On Wednesday, on the eve of Rick Perry’s confirmation hearing to head the Department of Energy, the New York Times published: “‘Learning Curve’ as Rick Perry Pursues a Job He Initially Misunderstood.” The headline is intended to summarize the alarming lead paragraphs:
When President-elect Donald J. Trump offered Rick Perry the job of energy secretary five weeks ago, Mr. Perry gladly accepted, believing he was taking on a role as a global ambassador for the American oil and gas industry that he had long championed in his home state.
In the days after, Mr. Perry, the former Texas governor, discovered that he would be no such thing — that in fact, if confirmed by the Senate, he would become the steward of a vast national security complex he knew almost nothing about, caring for the most fearsome weapons on the planet, the United States’ nuclear arsenal.
“If you asked him on that first day he said yes, he would have said, ‘I want to be an advocate for energy,’” said Michael McKenna, a Republican energy lobbyist who advised Mr. Perry’s 2016 presidential campaign and worked on the Trump transition’s Energy Department team in its early days. “If you asked him now, he’d say, ‘I’m serious about the challenges facing the nuclear complex.’ It’s been a learning curve.”
Obviously, the quote does not suggest what the Times claims. But it gets worse: McKenna himself says the story distorts his quote. The headline and lead paragraphs “don’t really reflect what I said,” McKenna told the Daily Caller. “He added that ‘of course’ Perry understood the role of the Department of Energy when he was offered the job.” Second, McKenna left the Trump transition team in mid November. Perry was nominated to head the Department of Energy on December 14, almost a full month later.
To anyone with even a passing familiarity with the subject matter, the Times’ claim should have been an occasion for skepticism.
To anyone with even a passing familiarity with the subject matter, the Times’ claim should have been an occasion for skepticism. Perry spent 14 years as the governor of Texas, and the state’s Panhandle region is home to the Pantex Plant, the United States’ “primary facility for the final assembly, dismantlement, and maintenance of nuclear weapons” (in the words of Pantex’s website). It’s overseen by the National Nuclear Security Administration, an Energy Department agency. The plant was established in 1942. Rick Perry is supposed to have been completely oblivious to all of this?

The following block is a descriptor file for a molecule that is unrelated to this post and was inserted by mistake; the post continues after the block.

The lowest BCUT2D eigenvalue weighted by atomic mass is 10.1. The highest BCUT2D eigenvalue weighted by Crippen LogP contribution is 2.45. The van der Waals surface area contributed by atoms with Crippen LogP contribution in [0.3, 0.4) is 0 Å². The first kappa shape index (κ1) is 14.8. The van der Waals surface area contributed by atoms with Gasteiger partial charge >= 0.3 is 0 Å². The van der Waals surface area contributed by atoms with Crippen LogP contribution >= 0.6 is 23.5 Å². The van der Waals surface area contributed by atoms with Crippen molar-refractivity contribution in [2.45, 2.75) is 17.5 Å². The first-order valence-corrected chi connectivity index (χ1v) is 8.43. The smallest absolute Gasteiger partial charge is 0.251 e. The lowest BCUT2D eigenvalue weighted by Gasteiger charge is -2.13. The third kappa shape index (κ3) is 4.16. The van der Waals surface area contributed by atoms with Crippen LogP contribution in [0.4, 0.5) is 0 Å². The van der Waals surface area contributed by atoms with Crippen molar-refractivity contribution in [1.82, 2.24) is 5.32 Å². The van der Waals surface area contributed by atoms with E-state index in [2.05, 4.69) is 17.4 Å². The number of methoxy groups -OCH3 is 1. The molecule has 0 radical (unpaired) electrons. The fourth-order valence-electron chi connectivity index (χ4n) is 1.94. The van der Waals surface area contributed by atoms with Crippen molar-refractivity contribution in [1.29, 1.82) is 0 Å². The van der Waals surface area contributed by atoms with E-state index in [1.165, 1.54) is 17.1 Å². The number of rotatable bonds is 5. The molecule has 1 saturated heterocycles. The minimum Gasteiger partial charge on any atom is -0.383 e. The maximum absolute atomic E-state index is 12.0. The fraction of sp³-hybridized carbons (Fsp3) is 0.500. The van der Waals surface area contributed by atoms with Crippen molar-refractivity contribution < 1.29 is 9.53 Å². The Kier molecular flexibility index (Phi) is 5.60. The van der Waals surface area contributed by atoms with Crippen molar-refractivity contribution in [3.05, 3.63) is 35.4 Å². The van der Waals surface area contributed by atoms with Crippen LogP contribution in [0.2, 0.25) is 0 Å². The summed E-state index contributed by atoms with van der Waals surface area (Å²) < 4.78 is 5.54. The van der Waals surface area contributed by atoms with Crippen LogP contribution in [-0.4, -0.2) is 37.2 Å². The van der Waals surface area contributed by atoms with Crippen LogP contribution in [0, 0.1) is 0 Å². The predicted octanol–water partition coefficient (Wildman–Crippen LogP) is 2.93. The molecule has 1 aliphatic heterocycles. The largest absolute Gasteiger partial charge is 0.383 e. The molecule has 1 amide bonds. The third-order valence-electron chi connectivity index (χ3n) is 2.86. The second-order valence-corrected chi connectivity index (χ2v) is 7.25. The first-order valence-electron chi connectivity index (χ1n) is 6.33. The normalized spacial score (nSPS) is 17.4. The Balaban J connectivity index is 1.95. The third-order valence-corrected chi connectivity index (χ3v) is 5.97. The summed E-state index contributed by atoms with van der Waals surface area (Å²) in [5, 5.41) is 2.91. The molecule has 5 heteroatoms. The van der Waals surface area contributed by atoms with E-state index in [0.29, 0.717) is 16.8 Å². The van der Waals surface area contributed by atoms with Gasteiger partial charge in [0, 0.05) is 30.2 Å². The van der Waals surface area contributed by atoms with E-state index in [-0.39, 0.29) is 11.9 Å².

But not even this much reasoning was required. A Google search would have been sufficient to turn up Perry’s statement on his nomination. Note the italicized clause:
It is a tremendous honor to be selected to serve as Secretary of Energy by President-elect Trump. . . . I look forward to engaging in a conversation about the development, stewardship and regulation of our energy resources, safeguarding our nuclear arsenal, and promoting an American energy policy that creates jobs and puts America first.
Well. How about that.
None of this is to say that Perry does not face a “learning curve.” The Department of Energy’s portfolio is large. “There’s a lot of elements to the department that people don’t necessarily know about until you get there,” Spencer Abraham, the former Michigan senator who served as Energy secretary during George W. Bush’s first term, told the Times in December. “You find yourself surprised by what it really entails.” Perry himself recently said that he “regrets” recommending the elimination of the department in 2012, having been briefed more thoroughly on the department’s various functions since then.
But the Times did not pen a story about the legitimate challenges Perry is likely to face. It penned a hit job. The Times assumed that Rick Perry is a dumb Texan hick, then wrote a piece to bolster that impression — and journalists eager to see their impressions validated leaped to share it, blithely ignoring the glaring lack of evidence for the central claim.
This is how a narrative spreads.
As noted, on Thursday morning the Perry piece led the Times’ website’s politics section. Next to it was a piece entitled, “From Headline to Photograph, a Fake News Masterpiece.”
Oh, the irony.
— Ian Tuttle is the Thomas L. Rhodes Fellow at the National Review Institute.